University of Michigan scientists have discovered a number of properties of the compound samarium hexaboride, which may pave the way for next-generation electronics and quantum computers.
This shimmering, strange material has mystified physicists for several decades. The researchers have finally managed to classify samarium hexaboride, which is a mystery which has been investigated since the early 1960s.
The researchers have presented the first direct proof that samarium hexaboride (SmB6) is a topological insulator. Topological insulators are an interesting class of solids, which are good conductors of electricity across their surface. However they are poor conductors of electricity through their core. Despite the chemical composition of topological insulators being the same throughout, they behave in this two-faceted manner.
The University of Michigan scientists used a torque magnetometry method in order to study tell-tale oscillations in response of a material to a magnetic field showing the manner in which electric current flows through it. This method also proves that the samarium hexaboride surface holds unique Dirac electrons, which are particles that can enable researchers to rise above one of the most pertinent issues in quantum computing.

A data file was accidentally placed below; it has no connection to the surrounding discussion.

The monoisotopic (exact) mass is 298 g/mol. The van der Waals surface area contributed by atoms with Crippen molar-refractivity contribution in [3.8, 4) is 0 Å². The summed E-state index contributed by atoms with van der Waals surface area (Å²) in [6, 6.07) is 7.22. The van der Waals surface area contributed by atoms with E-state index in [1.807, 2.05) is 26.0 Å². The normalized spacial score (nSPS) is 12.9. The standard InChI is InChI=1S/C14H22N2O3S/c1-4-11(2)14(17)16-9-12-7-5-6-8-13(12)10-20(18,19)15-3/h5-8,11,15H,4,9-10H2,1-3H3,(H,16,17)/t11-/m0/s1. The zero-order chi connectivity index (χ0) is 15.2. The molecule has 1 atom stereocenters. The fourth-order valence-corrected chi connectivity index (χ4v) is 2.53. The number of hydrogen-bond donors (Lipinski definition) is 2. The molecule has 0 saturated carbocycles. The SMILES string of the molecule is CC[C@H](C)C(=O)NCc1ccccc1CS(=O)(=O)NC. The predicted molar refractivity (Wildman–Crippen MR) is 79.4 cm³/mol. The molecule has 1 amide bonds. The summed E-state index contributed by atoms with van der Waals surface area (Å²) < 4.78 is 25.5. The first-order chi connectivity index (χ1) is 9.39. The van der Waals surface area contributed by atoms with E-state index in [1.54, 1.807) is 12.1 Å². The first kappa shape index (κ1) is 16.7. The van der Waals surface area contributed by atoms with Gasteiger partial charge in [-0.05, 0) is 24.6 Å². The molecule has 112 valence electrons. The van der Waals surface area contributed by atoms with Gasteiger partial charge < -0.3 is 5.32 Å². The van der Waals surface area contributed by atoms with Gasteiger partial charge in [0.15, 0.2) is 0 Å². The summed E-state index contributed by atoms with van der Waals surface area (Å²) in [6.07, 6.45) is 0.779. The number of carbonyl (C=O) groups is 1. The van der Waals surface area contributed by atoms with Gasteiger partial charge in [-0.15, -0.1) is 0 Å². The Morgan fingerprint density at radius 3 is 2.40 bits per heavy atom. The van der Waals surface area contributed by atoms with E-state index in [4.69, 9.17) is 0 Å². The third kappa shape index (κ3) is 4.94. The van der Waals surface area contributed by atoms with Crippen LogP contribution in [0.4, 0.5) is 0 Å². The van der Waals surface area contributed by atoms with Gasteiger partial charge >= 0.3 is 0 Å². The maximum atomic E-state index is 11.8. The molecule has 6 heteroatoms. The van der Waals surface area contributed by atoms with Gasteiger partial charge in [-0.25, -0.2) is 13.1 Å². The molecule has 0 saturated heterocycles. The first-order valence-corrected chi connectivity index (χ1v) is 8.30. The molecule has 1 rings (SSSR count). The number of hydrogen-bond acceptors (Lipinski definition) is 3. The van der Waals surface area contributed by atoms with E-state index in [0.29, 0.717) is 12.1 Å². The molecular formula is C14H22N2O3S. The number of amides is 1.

These characteristics are interesting to researchers as SmB6 is a highly correlated material. Its electrons interact very closely with each other when compared to most solids. As a result, its interior core behaves as an insulator.
This in-depth knowledge of samarium hexaboride raises the prospect that engineers may one day route the electric current flow in quantum computers, similar to silicon in traditional electronics, according to a co-author of a paper on the findings published in Science and Assistant professor of physics in the College of Literature, Science, Lu Li.
Li commented: "Before this, no one had found Dirac electrons in a strongly correlated material. We thought strong correlation would hurt them, but now we know it doesn't. While I don't think this material is the answer, now we know that this combination of properties is possible and we can look for other candidates."
The scientific community is always critical… They want very strong evidence. We think this experiment finally provides direct proof of our theory.
Kai Sun, Assistant professor of Physics at the University of Michigan
Currently researchers have only observed the behaviour of samarium hexaboride at extremely cold temperatures. The study 'Two-dimensional Fermi surfaces in Kondo Insulator SmB6' has been published in the Science journal.